Restaurant review: Central's Duck & Waffle brings fancy British food to the business centre of Hong Kong

Restaurant review: Central's Duck & Waffle brings fancy British food to the business centre of Hong Kong

We find Hong Kong’s hottest eats ’n’ treats

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The signature Duck & Waffle, before the maple syrup was applied
Photo: Henry Lui

Duck & Waffle

Shop 1081, Podium Level 1

IFC Mall, 8 Finance Street

Central

Tel: 2267 6338

Grub: Contemporary British cuisine from small bites to large plates to fancy desserts.

Vibe: “Fancy and refined” best describes it. In one of the most prestigious locations in Hong Kong, the restaurant broadly replicates its original London cousin with beautiful marble tables, shiny gold ceilings, and comfortable mood lighting during the evening.

Who to take: Your closest friends. With the environment best suited for a relaxing chat on a special occasion, being there is a privilege that you would only want to share with your friendliest pals. If you are fortunate enough to have many close friends, there is room for that too.

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What’s hot: The signature Duck & Waffle (HK$230), faithful to its name, is a confit duck leg laid upon a waffle and topped with fried eggs and maple syrup. While the combination is certainly out of the ordinary, the clever folks behind the dish have somehow managed to make dish taste surprisingly well, with the crispy duck blending in with the sweetness of the waffle and the syrup. For maximum enjoyment, it might be wise to ask one of the friendly waiters to help you debone the duck, though.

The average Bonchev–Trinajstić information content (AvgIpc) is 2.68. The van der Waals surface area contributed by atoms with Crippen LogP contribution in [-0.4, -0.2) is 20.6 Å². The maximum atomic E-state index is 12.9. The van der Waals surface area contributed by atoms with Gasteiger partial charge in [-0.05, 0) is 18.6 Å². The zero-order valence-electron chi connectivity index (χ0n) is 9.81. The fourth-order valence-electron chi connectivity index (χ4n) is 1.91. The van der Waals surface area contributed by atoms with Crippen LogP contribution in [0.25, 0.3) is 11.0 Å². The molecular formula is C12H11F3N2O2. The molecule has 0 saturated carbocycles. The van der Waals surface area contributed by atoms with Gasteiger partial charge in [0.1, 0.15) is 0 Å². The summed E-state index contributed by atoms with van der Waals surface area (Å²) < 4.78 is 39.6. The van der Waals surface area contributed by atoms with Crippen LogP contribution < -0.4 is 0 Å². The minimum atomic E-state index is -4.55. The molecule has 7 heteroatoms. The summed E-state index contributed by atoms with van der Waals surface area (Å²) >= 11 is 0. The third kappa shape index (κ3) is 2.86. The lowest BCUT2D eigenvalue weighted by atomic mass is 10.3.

The Steak & Chips (prices starting at HK$335) is also a dish worth sharing with your friends. Although the steak was no better nor worse than what you’d expect from any top-tier restaurant, the chips, meticulously shredded, fried multiple times, and put back together again had a special texture to them that was particularly enjoyable to feel and taste.

Small snacks are also available to complement the mains. We particularly liked the Bacon Wrapped Dates (HK$110) with its crispy outer core and soft, warm centre. The Cheesy Fried Polenta (HK$80) with its black truffle sauce also offered a similar sensation for less.

The Steak & Chips. If you look closely, you can see the individual layers which make up the square potato blocks.
Photo: Henry Lui

Desserts-wise, the PBJ Macaroon Ice Cream Sandwich (HK$80) stood out with its highly Instagram-able aesthetic. The ice cream and peanut butter, when eaten with the macaroon bottom, were exceptionally tasteful. At a relatively accessible price range, we also thought that it’d be a good choice for light afternoon tea for two.

What’s not: While we are unsure what the booking situation is at this point, the restaurant was relatively packed even on a Monday night so it might be best to make a reservation ahead of time if you can’t stand queues. The restaurant can also get slightly noisy, with the ambient music occasionally covering the voice of your friend just across the table.

Cost: Snacks are HK$60-HK$120, large plates are HK$195-HK$800, and desserts are HK$65-HK$150. Non-alcoholic drinks are HK$48-HK$88. In our view, the large plates offer the most bang for your buck if you are sharing with your friends.

This article appeared in the Young Post print edition as
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2 Comments

Kerry Hoo

22:33pm